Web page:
My mentor in seminary was the late, great Dr. Charles Siburt (or “Chainsaw Charlie”). He was a bear of a man with a booming voice and a heart as big as his home state of Texas. He was one of those rare people who could tell you that you are wrong and you would happily thank him for it. One of his favorite pearls of wisdom he would share was, “Reality is your friend.” He meant that we tend to shy away from criticism or bad news when we really need to hear it, and critically evaluate it, if we are to see how things stand in order to grow or to solve a problem.
Recently, my fellow Christian conservatives have been fuming over Senator Rob Portman’s decision to redefine marriage, the failure of the Ohio legislature to pass the Heartbeat Bill–on and on [read on OCR: “Kasich, Portman Should Brace for Consequences”]. Many of my fellow “right wingers” have urged conservatives to sit out the 2014 elections or even support a third party in order to teach the Ohio Republican Party a lesson. I have previously argued that both of these courses of action are bad ideas because we are very close to winning the fight to overturn Roe v. Wade [read on OCR: “Why Christian Conservatives Should Not Abandon the GOP”]. But there are other reasons to continue to work within the Ohio Republican Party.
One of my first assignments for my current job was to organize a fundraiser in Delaware in the spring of 2008. That’s when I first met Christine O’Donnell (the candidate of the “I’m not a witch” fame). I met Christine many times over the next few years and came to like her very much. She is a sweet, warm person. Christine decided to challenge U.S. Rep. Mike Castle for the Republican nomination for the U.S. Senate in 2010. Castle had been labeled a RINO because he voted with conservatives only about fifty percent of the time. Christine managed to defeat Congressman Castle, only to have her hat handed to her in the general election by the ultra-liberal Chris Coons. She never had a chance in the moderate to liberal state. Had Castle won the nomination, however, he certainly would have defeated Coons. Castle would have supported us conservatives at least half the time; Coons never will. It is important to remember that something is always better than nothing.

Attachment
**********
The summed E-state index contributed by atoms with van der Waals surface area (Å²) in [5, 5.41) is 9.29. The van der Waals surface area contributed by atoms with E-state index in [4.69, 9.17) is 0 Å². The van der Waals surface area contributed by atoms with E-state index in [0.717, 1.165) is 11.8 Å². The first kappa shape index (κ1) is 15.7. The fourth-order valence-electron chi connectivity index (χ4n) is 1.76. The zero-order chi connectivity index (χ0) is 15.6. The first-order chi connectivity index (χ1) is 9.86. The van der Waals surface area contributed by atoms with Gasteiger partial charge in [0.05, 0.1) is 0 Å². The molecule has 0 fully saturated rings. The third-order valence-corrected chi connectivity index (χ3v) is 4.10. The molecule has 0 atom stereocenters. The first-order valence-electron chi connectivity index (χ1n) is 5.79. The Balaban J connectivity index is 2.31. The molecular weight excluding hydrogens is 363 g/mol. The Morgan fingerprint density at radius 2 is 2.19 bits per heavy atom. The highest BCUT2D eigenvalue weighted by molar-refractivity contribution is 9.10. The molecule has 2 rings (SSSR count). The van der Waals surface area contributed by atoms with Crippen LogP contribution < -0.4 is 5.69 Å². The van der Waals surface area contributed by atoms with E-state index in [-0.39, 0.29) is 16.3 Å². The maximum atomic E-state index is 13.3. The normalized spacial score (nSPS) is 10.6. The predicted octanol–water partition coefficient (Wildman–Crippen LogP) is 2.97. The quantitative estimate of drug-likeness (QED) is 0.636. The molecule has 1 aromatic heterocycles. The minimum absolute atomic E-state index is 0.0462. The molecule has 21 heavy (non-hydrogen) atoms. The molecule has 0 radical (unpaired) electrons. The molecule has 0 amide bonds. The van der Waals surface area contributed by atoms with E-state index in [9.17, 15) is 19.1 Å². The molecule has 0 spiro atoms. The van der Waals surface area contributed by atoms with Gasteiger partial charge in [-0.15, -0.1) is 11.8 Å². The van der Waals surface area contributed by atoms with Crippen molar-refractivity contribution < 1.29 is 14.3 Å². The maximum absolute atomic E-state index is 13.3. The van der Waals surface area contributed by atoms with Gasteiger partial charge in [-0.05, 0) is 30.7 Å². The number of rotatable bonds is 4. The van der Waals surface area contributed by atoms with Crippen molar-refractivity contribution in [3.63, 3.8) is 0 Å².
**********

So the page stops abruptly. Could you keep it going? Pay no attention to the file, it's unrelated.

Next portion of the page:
I had the great advantage of growing up with access to political icons like the late Congressman Bill Harsha (R-Portsmouth) and the late Speaker of the Ohio House Vern Riffe (D-Wheelersburg). One of the stories they told me concerned former Congressman Louis Stokes of Cleveland when he was serving in the Ohio Legislature. Stokes was attempting to have one of his bills signed into law when he took a break to blast then-Governor Jim Rhodes in an interview. Rhodes invited Rep. Stokes to the Governor’s mansion for dinner. At the end of the evening, Governor Rhodes handed Stokes a copy of the interview with his freshly vetoed bill and stated, “Louis, you don’t kick Daddy in the pants and then ask for the keys to the car!” It is also important to remember, in politics, you never unnecessarily alienate someone you may need to work with in the future.